Iowa farmers can save a chunk of change simply by making sure their tractors are in the right gear, according to personnel at Iowa State University working to make agricultural operations run more efficiently.
Many of the expenses associated with large-scale agriculture don't give farmers much wiggle room, but energy efficiency offers some flexibility, said Mark Hanna, a scientist in the ISU Department of Agricultural and Biosystems Engineering.
For instance, farmers can't do a lot about the costs associated with buying land, seeds and fertilizers. But when it comes to energy consumption?
"The savings are there for the taking," Hanna said.
Much of the energy consumed on farms centers around the machinery that makes plowing, planting and harvesting possible. Making sure a tractor's in the appropriate gear and keeping the throttle in the right position can make a real difference in the amount of fuel it burns, Hanna said.
He called it the "shift up and throttle back" technique. He recommends that farmers shift their tractors into a higher gear and adjust the throttle to limit the fuel supply to the engine when hauling lighter loads. Doing so will result in fewer engine revolutions per minute and use less fuel while maintaining the same travel speed, he said.
"A good deal of the time, you're not using the full horsepower of the tractor," he said. "In those situations, it makes sense to put it in a higher gear and pull the throttle back."
Doing so can mean fuel savings of up to 20 percent, according to case studies conducted by ISU Farm Energy (with help from the Iowa Energy Center) using several tractor models pulling loads of varying weight.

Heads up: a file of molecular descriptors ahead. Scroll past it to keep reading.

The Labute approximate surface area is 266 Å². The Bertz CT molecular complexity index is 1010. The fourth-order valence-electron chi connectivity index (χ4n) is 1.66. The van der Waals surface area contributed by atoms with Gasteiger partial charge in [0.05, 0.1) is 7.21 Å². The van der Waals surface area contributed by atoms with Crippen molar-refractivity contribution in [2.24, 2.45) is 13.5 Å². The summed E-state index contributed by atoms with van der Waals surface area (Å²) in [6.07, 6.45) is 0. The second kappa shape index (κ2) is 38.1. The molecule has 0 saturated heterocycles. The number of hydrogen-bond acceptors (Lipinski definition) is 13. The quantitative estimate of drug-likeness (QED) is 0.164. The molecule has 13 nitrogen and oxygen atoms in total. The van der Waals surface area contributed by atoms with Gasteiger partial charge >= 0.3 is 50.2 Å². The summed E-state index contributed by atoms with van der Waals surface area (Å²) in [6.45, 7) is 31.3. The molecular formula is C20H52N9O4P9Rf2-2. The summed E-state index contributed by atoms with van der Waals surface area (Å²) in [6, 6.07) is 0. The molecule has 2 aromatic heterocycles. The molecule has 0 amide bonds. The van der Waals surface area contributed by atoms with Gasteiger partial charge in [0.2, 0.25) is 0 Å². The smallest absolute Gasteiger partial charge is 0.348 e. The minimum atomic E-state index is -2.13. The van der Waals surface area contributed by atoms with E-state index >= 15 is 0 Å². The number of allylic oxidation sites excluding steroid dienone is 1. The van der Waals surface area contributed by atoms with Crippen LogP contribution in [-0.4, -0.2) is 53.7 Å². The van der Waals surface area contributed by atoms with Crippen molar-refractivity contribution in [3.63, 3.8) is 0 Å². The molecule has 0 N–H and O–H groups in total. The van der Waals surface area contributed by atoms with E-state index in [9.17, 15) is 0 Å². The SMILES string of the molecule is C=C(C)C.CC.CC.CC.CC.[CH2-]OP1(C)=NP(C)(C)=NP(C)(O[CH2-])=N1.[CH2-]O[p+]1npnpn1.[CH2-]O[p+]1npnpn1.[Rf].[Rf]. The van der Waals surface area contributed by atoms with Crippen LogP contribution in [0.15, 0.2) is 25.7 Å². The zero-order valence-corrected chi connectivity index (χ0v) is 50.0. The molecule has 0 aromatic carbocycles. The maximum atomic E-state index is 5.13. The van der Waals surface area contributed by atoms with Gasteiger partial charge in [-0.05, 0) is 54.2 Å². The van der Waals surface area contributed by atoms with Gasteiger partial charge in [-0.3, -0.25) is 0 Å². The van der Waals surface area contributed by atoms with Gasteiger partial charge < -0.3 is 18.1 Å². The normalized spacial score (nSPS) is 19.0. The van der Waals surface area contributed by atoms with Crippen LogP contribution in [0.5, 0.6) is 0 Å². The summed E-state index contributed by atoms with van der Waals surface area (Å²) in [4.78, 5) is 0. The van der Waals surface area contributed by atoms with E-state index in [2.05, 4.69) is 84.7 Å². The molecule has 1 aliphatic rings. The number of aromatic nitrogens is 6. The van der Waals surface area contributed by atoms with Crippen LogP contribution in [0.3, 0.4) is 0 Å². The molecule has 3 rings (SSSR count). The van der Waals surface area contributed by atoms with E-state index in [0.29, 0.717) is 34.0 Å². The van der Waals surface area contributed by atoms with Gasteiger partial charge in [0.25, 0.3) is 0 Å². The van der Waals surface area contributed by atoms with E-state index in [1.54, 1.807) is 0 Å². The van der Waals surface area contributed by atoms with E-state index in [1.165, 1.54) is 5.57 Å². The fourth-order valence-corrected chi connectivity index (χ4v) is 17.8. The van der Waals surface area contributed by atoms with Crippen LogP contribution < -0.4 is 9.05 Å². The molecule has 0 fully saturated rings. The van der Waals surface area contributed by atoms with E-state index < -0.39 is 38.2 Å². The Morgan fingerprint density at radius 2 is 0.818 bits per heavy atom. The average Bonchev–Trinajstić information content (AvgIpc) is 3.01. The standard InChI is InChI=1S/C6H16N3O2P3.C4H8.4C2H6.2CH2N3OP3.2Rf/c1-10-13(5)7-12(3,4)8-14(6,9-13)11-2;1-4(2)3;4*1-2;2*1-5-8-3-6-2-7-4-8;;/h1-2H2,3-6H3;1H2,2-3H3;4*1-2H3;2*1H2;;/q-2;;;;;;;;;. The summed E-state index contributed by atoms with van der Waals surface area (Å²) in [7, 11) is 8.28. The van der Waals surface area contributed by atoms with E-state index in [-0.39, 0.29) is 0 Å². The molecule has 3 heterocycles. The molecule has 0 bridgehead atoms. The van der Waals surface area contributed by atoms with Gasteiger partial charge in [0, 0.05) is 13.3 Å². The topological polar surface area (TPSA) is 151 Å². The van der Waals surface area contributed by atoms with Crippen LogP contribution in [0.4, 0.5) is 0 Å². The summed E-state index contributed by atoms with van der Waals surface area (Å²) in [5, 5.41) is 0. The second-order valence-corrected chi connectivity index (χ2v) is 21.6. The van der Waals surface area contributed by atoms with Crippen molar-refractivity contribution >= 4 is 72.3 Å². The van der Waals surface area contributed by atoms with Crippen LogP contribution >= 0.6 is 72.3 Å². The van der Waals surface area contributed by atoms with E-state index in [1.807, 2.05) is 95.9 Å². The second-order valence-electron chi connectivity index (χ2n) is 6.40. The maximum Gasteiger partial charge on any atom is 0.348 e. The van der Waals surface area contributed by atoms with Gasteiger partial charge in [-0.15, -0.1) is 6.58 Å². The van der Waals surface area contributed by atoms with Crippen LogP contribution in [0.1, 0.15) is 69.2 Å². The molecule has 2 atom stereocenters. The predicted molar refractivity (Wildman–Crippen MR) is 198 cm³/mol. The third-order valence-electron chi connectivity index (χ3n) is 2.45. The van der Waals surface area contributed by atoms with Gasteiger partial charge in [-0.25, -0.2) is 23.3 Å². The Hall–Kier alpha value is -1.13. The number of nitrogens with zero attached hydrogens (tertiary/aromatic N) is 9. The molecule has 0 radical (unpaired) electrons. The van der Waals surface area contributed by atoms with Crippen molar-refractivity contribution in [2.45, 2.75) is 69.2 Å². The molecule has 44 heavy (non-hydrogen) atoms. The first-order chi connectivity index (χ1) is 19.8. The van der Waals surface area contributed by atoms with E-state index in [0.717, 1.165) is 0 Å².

Dana Schweitzer, program coordinator for ISU Farm Energy, said tilling offers additional chances for farmers to cut back on energy usage and save money. Schweitzer and Hanna recommend that producers conduct a cost-benefit analysis of their tillage practices to determine whether extensive tillage is worth the expense of the fuel it takes to carry out the task.
"We recommend practices that could reduce the need for tillage," Schweitzer said. "That could be making fewer passes or adopting no-till practices for some or all of your acres."
Schweitzer said ISU Farm Energy will participate in a pair of field days, one on June 24 at the Northeast ISU Research Farm near Nashua, and another on June 26 at the Northern ISU Research Farm near Kanawha, to give producers up-close looks at case studies that could lead to more efficient use of energy on farms. The ISU Farm Energy team regularly posts updates on its Twitter page, @ISU_Farm_Energy.
Hanna said the first step for farmers to improve their energy efficiency is to get a handle on how much energy they currently use. He recommended farmers keep their utility and fuel costs in a spreadsheet to track their expenses over time.
That way, they have a concrete idea of how much they're saving as they implement energy saving measures, he said.
In addition to making farms more profitable, energy efficiency also benefits the environment, Hanna said.
"Taking efficiency seriously will lead to reduced fossil fuel usage, and limited tillage will benefit soil and water quality," he said.
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